LETHAL INJECTION: Federal Agency Seizes Georgia Execution Drug
Posted: March 16, 2011

The federal Drug Enforcement Administration has seized Georgia's foreign supply of sodium thiopental, saying it will hold the drug while it investigates whether the Department of Corrections imported the drug legally. In February, attorneys representing Georgia death row inmate Andrew DeYoung sent a letter to Attorney General Eric Holder alleging that Georgia had violated the federal Controlled Substances Act "by failing to register as an importer of the controlled substance" sodium thiopental. Georgia reportedly obtained its supply of sodium thiopental from a small pharmaceutical company, Dream Pharma, in Great Britain. Five other states also acquired a supply of the drug in England.

NEW VOICES: "The Conservative Argument to Abolish the Death Penalty"
Posted: March 15, 2011

In a recent op-ed in the Chicago Tribune following Illinois's abolition of the death penalty, author and attorney Scott Turow (pictured) outlined three major conservative reasons for opposing capital punishment: it is a failed government program, it is a waste of money, and it doesn't fit with the idea of limited government. Turow served on former Governor George Ryan's Commission on Capital Punishment, which found numerous problems with the state's death penalty. In highlighting the failures of the system, Turow said, "For conservatives who believe government is too large, too inefficient and too unwieldy to deliver health care, or even the mail for that matter, it should come as no surprise that government efforts to justly select those worthy of death has been a moral disaster." On the issue of costs, he addressed the high cost of death penalty trials and appeals and the lack of deterrent effect, saying, "if the death penalty clearly served a practical purpose like saving lives, these increased costs might be worth it. But in Illinois we have experienced a steady decline in our murder rate since Gov. Ryan first declared the moratorium on executions." Turow closed by noting that some of our European allies abolished the death penalty as a reaction to the horrors of World War II. "The conservative-libertarian view that says that the powers of government must be strictly limited supports drawing a clear line prohibiting a democratic government from ever lawfully killing any of the citizens from whom it draws power. That way a regime that vanished its political enemies or executed despised minorities would mark itself, whatever the legal rigamorole, as an outlaw."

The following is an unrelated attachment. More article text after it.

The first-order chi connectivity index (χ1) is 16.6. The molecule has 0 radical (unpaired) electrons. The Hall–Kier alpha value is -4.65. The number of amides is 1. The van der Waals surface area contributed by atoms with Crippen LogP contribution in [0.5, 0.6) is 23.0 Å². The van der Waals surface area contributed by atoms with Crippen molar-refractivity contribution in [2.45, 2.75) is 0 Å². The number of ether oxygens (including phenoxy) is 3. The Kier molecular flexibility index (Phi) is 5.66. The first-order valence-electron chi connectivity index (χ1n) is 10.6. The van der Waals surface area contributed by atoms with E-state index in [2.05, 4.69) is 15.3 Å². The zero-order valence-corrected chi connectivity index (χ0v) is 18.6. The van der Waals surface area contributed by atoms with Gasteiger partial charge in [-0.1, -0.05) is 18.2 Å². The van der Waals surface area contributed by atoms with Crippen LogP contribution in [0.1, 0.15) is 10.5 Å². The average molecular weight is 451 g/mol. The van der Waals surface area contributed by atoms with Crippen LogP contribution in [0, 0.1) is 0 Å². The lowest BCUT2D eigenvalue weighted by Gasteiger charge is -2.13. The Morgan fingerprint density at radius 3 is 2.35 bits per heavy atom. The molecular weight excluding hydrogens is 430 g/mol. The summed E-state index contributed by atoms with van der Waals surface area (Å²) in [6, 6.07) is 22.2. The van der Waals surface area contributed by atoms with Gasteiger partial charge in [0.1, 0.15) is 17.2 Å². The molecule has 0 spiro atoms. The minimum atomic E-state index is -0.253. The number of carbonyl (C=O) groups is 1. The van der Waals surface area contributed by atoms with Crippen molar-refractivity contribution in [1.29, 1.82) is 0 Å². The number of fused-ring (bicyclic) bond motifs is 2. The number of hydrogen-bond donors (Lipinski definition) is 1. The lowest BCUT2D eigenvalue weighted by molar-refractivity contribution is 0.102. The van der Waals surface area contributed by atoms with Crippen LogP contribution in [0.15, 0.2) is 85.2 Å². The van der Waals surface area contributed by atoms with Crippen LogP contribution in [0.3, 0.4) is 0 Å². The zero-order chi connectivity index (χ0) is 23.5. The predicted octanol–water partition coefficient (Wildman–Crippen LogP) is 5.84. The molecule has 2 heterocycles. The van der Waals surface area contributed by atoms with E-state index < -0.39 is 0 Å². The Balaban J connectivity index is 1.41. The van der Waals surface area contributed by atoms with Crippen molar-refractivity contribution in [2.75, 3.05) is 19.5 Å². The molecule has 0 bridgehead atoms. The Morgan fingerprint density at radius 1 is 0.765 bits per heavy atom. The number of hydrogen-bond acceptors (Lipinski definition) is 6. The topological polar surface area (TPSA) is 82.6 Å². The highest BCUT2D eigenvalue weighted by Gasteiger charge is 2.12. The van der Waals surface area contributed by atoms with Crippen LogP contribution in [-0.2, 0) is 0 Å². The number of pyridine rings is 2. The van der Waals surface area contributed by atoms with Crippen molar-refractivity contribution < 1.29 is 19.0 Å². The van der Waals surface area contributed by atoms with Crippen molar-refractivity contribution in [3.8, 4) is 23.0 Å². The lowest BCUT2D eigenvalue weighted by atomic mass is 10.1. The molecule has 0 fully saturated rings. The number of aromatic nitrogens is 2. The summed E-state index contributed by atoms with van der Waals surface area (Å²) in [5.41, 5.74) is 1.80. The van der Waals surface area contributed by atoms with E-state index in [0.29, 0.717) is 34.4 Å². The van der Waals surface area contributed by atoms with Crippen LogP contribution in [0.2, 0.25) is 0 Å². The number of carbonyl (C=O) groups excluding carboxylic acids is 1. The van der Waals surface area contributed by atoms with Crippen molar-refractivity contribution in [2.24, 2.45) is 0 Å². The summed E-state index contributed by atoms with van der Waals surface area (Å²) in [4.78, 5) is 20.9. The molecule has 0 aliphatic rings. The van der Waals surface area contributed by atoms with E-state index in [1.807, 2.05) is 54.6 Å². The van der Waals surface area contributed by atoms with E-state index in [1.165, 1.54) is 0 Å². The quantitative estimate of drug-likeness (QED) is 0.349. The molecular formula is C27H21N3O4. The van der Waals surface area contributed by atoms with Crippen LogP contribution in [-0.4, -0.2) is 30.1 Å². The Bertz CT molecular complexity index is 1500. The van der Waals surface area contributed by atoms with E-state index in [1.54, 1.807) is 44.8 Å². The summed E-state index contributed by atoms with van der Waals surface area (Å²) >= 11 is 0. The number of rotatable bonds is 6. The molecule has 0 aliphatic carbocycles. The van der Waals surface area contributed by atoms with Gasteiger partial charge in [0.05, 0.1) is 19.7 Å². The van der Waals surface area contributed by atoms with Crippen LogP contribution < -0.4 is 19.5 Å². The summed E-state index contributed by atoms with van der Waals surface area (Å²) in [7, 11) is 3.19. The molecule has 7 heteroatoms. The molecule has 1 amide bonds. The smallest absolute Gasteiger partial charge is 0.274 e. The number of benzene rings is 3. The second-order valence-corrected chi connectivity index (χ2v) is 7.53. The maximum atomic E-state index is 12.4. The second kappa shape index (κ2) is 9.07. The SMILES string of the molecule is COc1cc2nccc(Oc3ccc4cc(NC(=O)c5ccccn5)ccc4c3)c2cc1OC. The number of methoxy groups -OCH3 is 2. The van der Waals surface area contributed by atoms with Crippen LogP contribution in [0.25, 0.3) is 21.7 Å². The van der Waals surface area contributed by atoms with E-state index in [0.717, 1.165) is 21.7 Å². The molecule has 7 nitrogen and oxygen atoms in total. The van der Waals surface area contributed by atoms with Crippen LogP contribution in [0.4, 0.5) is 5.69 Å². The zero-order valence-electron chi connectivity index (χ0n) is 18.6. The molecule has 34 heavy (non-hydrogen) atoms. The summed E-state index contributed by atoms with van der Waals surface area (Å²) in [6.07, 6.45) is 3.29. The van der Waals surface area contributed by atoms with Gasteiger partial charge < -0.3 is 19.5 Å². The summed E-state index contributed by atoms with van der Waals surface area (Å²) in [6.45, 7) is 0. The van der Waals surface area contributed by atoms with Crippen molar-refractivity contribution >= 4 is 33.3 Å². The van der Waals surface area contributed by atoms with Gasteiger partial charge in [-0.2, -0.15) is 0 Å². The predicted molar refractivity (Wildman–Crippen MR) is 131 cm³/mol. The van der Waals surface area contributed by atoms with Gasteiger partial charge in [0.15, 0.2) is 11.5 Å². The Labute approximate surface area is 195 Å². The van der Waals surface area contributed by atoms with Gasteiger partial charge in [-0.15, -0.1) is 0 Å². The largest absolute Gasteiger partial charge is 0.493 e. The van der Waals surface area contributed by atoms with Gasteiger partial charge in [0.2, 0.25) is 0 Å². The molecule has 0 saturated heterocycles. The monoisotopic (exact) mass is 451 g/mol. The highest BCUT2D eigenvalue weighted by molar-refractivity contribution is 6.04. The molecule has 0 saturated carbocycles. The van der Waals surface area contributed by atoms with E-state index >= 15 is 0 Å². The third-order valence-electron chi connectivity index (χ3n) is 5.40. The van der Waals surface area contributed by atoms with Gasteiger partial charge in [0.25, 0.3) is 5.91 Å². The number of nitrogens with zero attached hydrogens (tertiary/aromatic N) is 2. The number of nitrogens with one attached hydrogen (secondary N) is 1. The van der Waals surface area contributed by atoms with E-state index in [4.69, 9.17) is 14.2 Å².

Judge Dismisses Capital Murder Charges After Finding State Report "Intentionally Misleading" North Carolina Innocence/Justice issues